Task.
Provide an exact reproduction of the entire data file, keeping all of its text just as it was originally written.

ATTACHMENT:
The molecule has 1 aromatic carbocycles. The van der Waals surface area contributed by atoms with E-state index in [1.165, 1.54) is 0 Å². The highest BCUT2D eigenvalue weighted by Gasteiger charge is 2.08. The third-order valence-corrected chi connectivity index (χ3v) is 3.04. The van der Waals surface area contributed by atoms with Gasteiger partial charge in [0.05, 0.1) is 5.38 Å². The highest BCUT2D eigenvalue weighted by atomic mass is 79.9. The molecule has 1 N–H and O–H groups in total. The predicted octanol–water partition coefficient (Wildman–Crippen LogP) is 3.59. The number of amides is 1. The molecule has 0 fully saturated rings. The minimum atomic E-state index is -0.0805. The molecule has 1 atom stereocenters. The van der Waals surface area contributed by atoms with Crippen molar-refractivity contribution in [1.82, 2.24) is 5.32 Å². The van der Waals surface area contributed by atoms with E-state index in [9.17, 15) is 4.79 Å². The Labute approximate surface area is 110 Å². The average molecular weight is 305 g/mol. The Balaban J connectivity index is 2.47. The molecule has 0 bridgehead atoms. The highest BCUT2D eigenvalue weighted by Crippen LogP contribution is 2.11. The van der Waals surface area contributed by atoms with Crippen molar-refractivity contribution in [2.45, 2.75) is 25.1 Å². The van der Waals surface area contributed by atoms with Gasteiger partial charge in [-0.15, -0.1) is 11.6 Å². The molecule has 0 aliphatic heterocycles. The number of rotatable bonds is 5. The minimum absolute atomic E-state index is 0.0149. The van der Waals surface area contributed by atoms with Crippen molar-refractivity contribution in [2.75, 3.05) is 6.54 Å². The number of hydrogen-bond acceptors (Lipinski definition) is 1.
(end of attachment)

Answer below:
The molecule has 1 aromatic carbocycles. The van der Waals surface area contributed by atoms with E-state index in [1.165, 1.54) is 0 Å². The highest BCUT2D eigenvalue weighted by Gasteiger charge is 2.08. The third-order valence-corrected chi connectivity index (χ3v) is 3.04. The van der Waals surface area contributed by atoms with Gasteiger partial charge in [0.05, 0.1) is 5.38 Å². The highest BCUT2D eigenvalue weighted by atomic mass is 79.9. The molecule has 1 N–H and O–H groups in total. The predicted octanol–water partition coefficient (Wildman–Crippen LogP) is 3.59. The number of amides is 1. The molecule has 0 fully saturated rings. The minimum atomic E-state index is -0.0805. The molecule has 1 atom stereocenters. The van der Waals surface area contributed by atoms with Crippen molar-refractivity contribution in [1.82, 2.24) is 5.32 Å². The van der Waals surface area contributed by atoms with E-state index in [9.17, 15) is 4.79 Å². The Labute approximate surface area is 110 Å². The average molecular weight is 305 g/mol. The Balaban J connectivity index is 2.47. The molecule has 0 bridgehead atoms. The highest BCUT2D eigenvalue weighted by Crippen LogP contribution is 2.11. The van der Waals surface area contributed by atoms with Crippen molar-refractivity contribution in [2.45, 2.75) is 25.1 Å². The van der Waals surface area contributed by atoms with Gasteiger partial charge in [-0.15, -0.1) is 11.6 Å². The molecule has 0 aliphatic heterocycles. The number of rotatable bonds is 5. The minimum absolute atomic E-state index is 0.0149. The van der Waals surface area contributed by atoms with Crippen molar-refractivity contribution in [2.75, 3.05) is 6.54 Å². The number of hydrogen-bond acceptors (Lipinski definition) is 1.